I did make a couple of relevant discoveries for cancer survivors who backpack. I was diligent about my “Alaska perfume” (bug spray), but my left arm was covered by a sleeve all of the time so I didn’t spray it. When I went to bed, I took the sleeve off. Alas, forgot to spray! After that, my friends called me Lumpy.

    It was so gratifying to hike back to the trail head with plenty of energy, having become accustomed to the altitude (and having eaten a lot of the food we carried up!), with a chipped tooth, lumpy arm, burns on both hands, lots of sunburn and bruises, and an ear-to-ear grin. No, not fragile. What a relief!

    Sunday ended perfectly, with a stop in Angel’s Camp to look at rocks (there’s an unbelievable store there) and a chance to drum. We actually stumbled upon a weekly open drum circle.

    I wonder if other survivors doubt their resilience after being beat up by cancer and the treatments we have to take to conquer it. Anybody? What about folks still in treatment?

    I know that when I was on chemotherapy it felt good to push myself a little, to walk to my radiation treatments, to do yoga, to find the edge. I had just forgotten. This weekend was a much needed, very therapeutic reminder.

    Planning the next one….

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    Wow, has it really been over a month since I posted?!!! I’m shocked!

    I guess I hit the pause button for awhile. I’m actually full throttle into rebooting my family system. (Really!) I just posted over at Everyday Health about how cancer has affected my family. We are still dealing with it. My son is away at a Wilderness Therapy Camp, and we are engaged in doing everything we can to make sure that the courageous work he is doing up there in the Oregon desert is going to stick.

    So, I’ve been in Mom mode, guiltily ignoring all the goings-on in the cancer world, to focus on my family. There is a lot going on, lots that I have something to say about. I write long posts in snippets in my head. But alas, there is only one of me, so I have to focus on one thing at a time.

    One of my online buddies that I’ve never met has posted about this. I have had it up to my eyeballs with chemo-brain. I am trying to do my Mom thing, do my work, focus on my family, get things done. My family has been deeply affected by Mom fighting for her life in 2007. I am always grateful, every day, that I survived, and am still surviving.

    I’m not the same, and sometimes that really pisses me off.

    This last weekend I made a mistake at one of my jobs. I wasn’t on top of my game. In the past, I was known as someone who was pretty sharp, had it together. I could hold several big pictures in my mind at once, and fish in my brain for the vast databank of details. A boyfriend of mine used to call me “computerbrain” with great respect. No more.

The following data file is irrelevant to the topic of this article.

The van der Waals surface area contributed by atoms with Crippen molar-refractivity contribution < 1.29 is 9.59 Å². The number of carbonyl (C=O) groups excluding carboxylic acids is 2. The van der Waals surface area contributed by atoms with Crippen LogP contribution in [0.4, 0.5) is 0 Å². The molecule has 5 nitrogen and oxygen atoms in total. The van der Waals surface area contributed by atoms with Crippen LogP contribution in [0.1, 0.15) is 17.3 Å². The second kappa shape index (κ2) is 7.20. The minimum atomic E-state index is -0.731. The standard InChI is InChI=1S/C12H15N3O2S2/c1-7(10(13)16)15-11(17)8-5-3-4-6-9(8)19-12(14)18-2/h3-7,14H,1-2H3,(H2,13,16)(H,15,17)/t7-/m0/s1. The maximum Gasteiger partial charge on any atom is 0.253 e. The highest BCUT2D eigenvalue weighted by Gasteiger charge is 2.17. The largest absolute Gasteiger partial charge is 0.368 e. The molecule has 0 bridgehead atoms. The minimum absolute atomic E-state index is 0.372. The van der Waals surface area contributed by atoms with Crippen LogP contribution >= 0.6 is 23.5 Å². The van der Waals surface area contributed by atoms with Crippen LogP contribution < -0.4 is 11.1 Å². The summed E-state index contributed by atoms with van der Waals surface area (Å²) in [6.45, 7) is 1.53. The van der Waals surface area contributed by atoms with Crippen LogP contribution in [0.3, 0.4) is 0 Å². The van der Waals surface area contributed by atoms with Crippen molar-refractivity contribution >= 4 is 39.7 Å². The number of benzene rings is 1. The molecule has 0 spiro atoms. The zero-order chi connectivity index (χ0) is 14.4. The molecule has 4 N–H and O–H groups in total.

I lose details. I don’t remember routines that are new. My hands know how to do the things I’ve done for years, but yesterday’s instructions get lost in the muck. I make many more mistakes than I used to. I affirm to myself that I never make the same mistake twice, and mostly that’s true. When I discover that my overloaded hard drive missed something, I create a system externally (like a list, or an alarm on my phone) to make sure I don’t repeat an error. Unfortunately I make errors. Lots of them. This is not like me and I’m struggling with that.

    Other people really don’t get it. If I joke about having a mind like a sieve, I’ve heard, “I never had chemotherapy and my brain is like that too”. (Quitcher bitchin’, you’re just a ditz…)…

    It’s not the same. It’s frustrating. Other people think I’m a flake. One of my colleagues thought it would be great to make an example of me, so I can feel real bad.

    Cancer is the gift that keeps on giving. After you survive it, the treatments you had can give you a new one. Your brain may never recover. Your children grow up before they are supposed to. I feel guilty bitching about it, because I’m alive, which is more than many of my fallen sisters and brothers can say.

    It’s not black and white today, it’s gray. I can rejoice that I live, and mourn what I have lost. It’s gone, never to return, and that’s just the way it is. My left arm will not be strong again, my brain will not be sharp again, although both can work very well under the right circumstances.

    Tuesday evening I will get on a train and go to Albany Oregon, where I will see my son for the first time in three and a half weeks. He has been in the high desert with three therapists and five other boys. He has cooked for himself, made his own shelter, and explored his hurts bravely. I can’t wait to see him. I am so proud of him.

    And while I am feeling guilty for dropping out, I notice that my community is still here, the community of people determined to live well after and in spite of cancer, to help others to do it. I love to see my friend’s comments here. I have a guest post coming, waiting for me to catch up with myself and share another perspective. I’m honored that another cancer warrior wanted to offer her story on these pages. One more inspiring story, coming up!

    None of us are alone. If the rest of my world doesn’t understand chemo brain, at least my cancer warrior sisters do. Yes, they do.

    Onward…

    I just posted my Everyday Health blog after losing an entire post to cyberspace. AAAAAARGH!